These scripts are meant to be imported into the Arduino IDE and are to be uploaded to three WEMOS D1 mini boards. Before uploading it, the current wifi SSID and password should be entered in at the top of each script. The computer, running a Mosquitto server, should have its IP address entered into these scripts as well. The pins for the stoplight client light colors can be changed, but this assumes the green light is connected to the D6 pin, the yellow light is connected to the D7 pin, the red light is connected to the D8 pin, and the lights ground is connected to the GND pin. In addition, this assumes that the Ultrasonic Sensor (HC-SR04) has the Vcc connected to 5V on the board, Trig is connected to pin D7, Echo is connected to pin D6, and Gnd is connected to the boards GND. The Magnetic reed switch has one wire connected to the D6 pin and the other wire connected to the GND pin.

When turned on, these devices will each attempt to connect to the mosquitto server. The door opener will post a 1 to "garage/doorSwitch" when the magnetic switch becomes connected, and a 0 if it becomes disconnected. The Echo Sensor is subscribed to this channel and listens for a change here. When it notices a 1 come through (meaning the magnetic switch is together), then it begins working and gathering distance values. The range of values here will be used to tell the stoplight which color to turn. If the distance detected is over 35 cm, the light will be green. Between 20-35 will turn the light yellow. 10-20 will be red, and 0-10 will cause the red light to blink. It will post the color state the stoplight should turn to "garage/echoSwitch/color". Finally, the stoplight is subscribed to this channel and will run functions to change color depending on what value passes through.

The public page for this lab is at http://aaronnelson95.com/IT441Lab4.php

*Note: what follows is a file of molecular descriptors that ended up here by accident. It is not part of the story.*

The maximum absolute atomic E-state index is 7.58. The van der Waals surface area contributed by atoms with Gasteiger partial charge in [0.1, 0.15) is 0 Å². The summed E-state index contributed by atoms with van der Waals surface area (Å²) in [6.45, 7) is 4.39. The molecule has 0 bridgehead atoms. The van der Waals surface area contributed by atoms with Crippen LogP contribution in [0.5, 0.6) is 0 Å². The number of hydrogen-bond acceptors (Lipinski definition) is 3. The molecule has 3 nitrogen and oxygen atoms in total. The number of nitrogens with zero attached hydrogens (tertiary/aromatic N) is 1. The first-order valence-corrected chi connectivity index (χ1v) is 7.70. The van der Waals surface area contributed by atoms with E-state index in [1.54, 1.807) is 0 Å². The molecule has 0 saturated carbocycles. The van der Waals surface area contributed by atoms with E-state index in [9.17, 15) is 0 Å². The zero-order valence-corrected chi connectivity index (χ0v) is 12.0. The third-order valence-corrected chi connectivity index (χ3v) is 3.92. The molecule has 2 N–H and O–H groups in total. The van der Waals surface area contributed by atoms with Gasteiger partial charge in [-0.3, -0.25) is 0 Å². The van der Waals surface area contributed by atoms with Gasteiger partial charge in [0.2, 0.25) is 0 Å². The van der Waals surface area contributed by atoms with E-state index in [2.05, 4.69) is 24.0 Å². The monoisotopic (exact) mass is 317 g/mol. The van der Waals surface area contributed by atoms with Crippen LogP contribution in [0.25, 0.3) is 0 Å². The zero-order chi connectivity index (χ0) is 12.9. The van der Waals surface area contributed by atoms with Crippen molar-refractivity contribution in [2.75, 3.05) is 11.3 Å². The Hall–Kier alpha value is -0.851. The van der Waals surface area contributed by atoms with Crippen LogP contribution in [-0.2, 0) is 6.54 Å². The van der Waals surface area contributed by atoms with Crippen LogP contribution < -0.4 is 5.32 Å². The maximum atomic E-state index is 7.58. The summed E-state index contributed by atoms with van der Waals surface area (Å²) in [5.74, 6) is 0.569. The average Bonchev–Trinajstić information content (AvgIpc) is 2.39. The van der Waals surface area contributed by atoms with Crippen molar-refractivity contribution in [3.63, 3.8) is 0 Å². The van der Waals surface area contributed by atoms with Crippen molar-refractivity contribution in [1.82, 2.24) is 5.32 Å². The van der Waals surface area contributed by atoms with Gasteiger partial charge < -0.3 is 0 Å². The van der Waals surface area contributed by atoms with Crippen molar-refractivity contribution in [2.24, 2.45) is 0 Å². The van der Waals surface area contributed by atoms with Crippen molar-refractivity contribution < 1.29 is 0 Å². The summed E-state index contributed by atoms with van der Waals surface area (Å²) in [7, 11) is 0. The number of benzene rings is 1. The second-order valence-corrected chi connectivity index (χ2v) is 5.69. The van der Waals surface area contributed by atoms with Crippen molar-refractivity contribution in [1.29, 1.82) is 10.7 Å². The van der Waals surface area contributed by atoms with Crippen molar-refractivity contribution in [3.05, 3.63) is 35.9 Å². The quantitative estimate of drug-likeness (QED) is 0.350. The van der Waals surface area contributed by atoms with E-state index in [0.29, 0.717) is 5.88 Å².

Lab 5

Smart Home Controller

This lab works directly with lab 4. It continues to use the 3 Arduino Devices and a computer MQTT Mosquitto server. This lab now works with integrating those devices into an IoT Controller, Home Assistant. This lab walks through setting up Hassbian on a Raspberry Pi device and installing Home Assistant. From there, integrations are added through the configuration.yaml file and sensors are made to watch MQTT topics. Templates are made for better readability of those topic values, and their data is turned into cards on Home Assistant's main screen. Finally, automations are set up to run events with IFTTT when certain triggers occur.

This lab's folder contains example configuration files to set up home assistant with the MQTT server. After Hassbian is installed on the Raspberry Pi, the folder path here in GitHub represents the path the files should be saved at.

The public page for this lab is at http://aaronnelson95.com/IT441Lab5.php

Lab 6

User Interface - Garage Door

This lab works directly with lab 4 and 5. It continues to use the 3 Arduino Devices and a local computer MQTT Mosquitto server to share and display information. This information is shown in Home Assistant (setup in lab 5). This project assumes that both of the prior labs have been completed and work properly. Here, a fourth, and final, device is added- a Wemos Relay Shield. This is meant to trigger a physical garage door button (wiring is not discussed here but can be found online). This device listens to an Adafruit.io feed, which can be triggered with IFTTT. When a value (of "1" in this case) comes through, the relay triggers and pulses for one second. A light and audible click sound will alert the user that this was done correctly (or the actual opening of the garage when connected). This posts that it was triggered into Home Assistant, where it can be setup as a sensor.

The Relay Shield can be directly connected to the top of a Wemos board. If it cannot, the pins that must be connected and matched are: 5V, GND, and D1 (which triggers the relay when set to high). This code and additional adjustments to Home Assistant's configuration is added to this lab's folder.

The public page for this lab is at http://aaronnelson95.com/IT441Lab6.php